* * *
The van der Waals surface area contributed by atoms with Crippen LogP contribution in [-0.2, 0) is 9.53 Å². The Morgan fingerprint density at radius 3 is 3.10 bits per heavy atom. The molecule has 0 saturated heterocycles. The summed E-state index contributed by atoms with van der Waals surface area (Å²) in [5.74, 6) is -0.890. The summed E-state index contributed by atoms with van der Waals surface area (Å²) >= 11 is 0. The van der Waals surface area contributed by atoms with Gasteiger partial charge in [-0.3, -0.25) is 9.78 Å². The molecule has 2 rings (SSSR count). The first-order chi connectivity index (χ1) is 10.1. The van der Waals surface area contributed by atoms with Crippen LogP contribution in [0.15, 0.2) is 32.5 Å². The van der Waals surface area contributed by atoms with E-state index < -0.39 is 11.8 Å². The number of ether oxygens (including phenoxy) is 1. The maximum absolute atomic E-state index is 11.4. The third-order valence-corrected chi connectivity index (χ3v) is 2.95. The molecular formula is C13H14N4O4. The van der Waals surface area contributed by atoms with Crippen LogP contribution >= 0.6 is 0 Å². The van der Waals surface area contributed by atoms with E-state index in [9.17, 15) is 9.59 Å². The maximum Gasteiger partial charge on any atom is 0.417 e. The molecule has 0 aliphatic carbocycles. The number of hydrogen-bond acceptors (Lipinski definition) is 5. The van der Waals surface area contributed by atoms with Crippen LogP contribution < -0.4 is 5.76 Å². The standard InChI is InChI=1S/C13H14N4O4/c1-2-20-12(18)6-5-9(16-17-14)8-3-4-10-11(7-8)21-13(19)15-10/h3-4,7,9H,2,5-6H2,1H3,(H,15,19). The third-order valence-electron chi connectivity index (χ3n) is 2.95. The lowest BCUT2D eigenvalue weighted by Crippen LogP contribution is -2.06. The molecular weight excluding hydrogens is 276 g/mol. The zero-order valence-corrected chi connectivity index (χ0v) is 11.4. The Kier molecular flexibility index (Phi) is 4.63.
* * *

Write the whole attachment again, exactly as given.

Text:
The van der Waals surface area contributed by atoms with Crippen LogP contribution in [-0.2, 0) is 9.53 Å². The Morgan fingerprint density at radius 3 is 3.10 bits per heavy atom. The molecule has 0 saturated heterocycles. The summed E-state index contributed by atoms with van der Waals surface area (Å²) in [5.74, 6) is -0.890. The summed E-state index contributed by atoms with van der Waals surface area (Å²) >= 11 is 0. The van der Waals surface area contributed by atoms with Gasteiger partial charge in [-0.3, -0.25) is 9.78 Å². The molecule has 2 rings (SSSR count). The first-order chi connectivity index (χ1) is 10.1. The van der Waals surface area contributed by atoms with Crippen LogP contribution in [0.15, 0.2) is 32.5 Å². The van der Waals surface area contributed by atoms with E-state index < -0.39 is 11.8 Å². The number of ether oxygens (including phenoxy) is 1. The maximum absolute atomic E-state index is 11.4. The third-order valence-corrected chi connectivity index (χ3v) is 2.95. The molecular formula is C13H14N4O4. The van der Waals surface area contributed by atoms with Crippen LogP contribution >= 0.6 is 0 Å². The van der Waals surface area contributed by atoms with E-state index in [9.17, 15) is 9.59 Å². The maximum Gasteiger partial charge on any atom is 0.417 e. The molecule has 0 aliphatic carbocycles. The number of hydrogen-bond acceptors (Lipinski definition) is 5. The van der Waals surface area contributed by atoms with Crippen LogP contribution < -0.4 is 5.76 Å². The standard InChI is InChI=1S/C13H14N4O4/c1-2-20-12(18)6-5-9(16-17-14)8-3-4-10-11(7-8)21-13(19)15-10/h3-4,7,9H,2,5-6H2,1H3,(H,15,19). The third-order valence-electron chi connectivity index (χ3n) is 2.95. The lowest BCUT2D eigenvalue weighted by Crippen LogP contribution is -2.06. The molecular weight excluding hydrogens is 276 g/mol. The zero-order valence-corrected chi connectivity index (χ0v) is 11.4. The Kier molecular flexibility index (Phi) is 4.63.